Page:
Irish stoicism over Anglo should not be mistaken for complacency, Gilmore says
Tánaiste hopes Drumm will return from US to Ireland to participate in official inquiry
The Tánaiste made the remarks on the second day of his visit to Washington.
Tánaiste Eamon Gilmore said that the stoicism of the Irish public in the face of economic hardship should not be mistaken for any lack of anger or disgust at the Anglo Tapes conversations.
In a discussion following a speech in Washington, the Minister for Foreign Affairs said many people have lost jobs due to the recklessness in banking, demonstrated on the leaked tapes of telephone calls between Anglo Irish Bank executives at the height of the banking crisis in 2008.
The Irish public was showing a resolve and determination to solve the country’s economic problems and that bemoaning or protesting about the crisis was “not enough,” he said.
“I don’t think anybody should under-estimate or under-state the degree of anger that is felt by people in Ireland about the release of the tapes. The level of arrogance, presumption, recklessness that was demonstrated in those conversations is shocking for us,” he said.
He was responding to a questioner who noted that millions of people in Brazil had protested over a 20 cent increase in the bus fare while the Irish had shown remarkable stoicism during their crisis.
Speaking after the discussion, Mr Gilmore told The Irish Times that he hoped David Drumm, the former chief executive of Anglo Irish Bank, would return from the United States to Ireland to participate in an official inquiry into the banking crisis now that legislation had been passed to establish that inquiry.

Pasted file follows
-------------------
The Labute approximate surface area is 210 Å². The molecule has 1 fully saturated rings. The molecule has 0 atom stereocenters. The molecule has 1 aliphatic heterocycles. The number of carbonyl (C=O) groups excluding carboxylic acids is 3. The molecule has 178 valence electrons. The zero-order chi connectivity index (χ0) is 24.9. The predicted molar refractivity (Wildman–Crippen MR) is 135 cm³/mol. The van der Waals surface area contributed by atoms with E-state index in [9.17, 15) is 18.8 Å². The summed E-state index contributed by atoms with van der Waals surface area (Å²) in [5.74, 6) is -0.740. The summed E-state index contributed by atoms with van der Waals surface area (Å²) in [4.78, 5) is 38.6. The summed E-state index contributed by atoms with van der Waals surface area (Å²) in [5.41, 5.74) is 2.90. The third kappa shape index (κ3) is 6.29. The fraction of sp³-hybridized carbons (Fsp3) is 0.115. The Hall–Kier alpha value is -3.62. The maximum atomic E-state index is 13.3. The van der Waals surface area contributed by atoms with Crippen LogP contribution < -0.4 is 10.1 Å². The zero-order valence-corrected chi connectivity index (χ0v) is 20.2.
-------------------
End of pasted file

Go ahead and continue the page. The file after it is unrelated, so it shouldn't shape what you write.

“Mr Drumm should come home and cooperate with that investigation and give evidence to it,” he said of the former banker who has refused to return to Ireland to be interviewed in the Anglo investigations.
Economic matters dominated the second day of Mr Gilmore’s two-day trip to Washington, following a day of discussions on Capitol Hill about the proposed US immigration legislation.
The Tánaiste spoke about the progress made during Ireland’s EU Presidency on the proposed EU-US free trade agreement, on which the official negotiations started in Washington this week.
The Tánaiste said that during the meeting he stressed how difficult the three-year bailout programme had been for the Irish people and “the burden that people have had to bear.”
He told Mr Lipton about the importance of exiting the programme and building a recovery that was “not just about figures on paper” but which could be felt by people in their standard of living.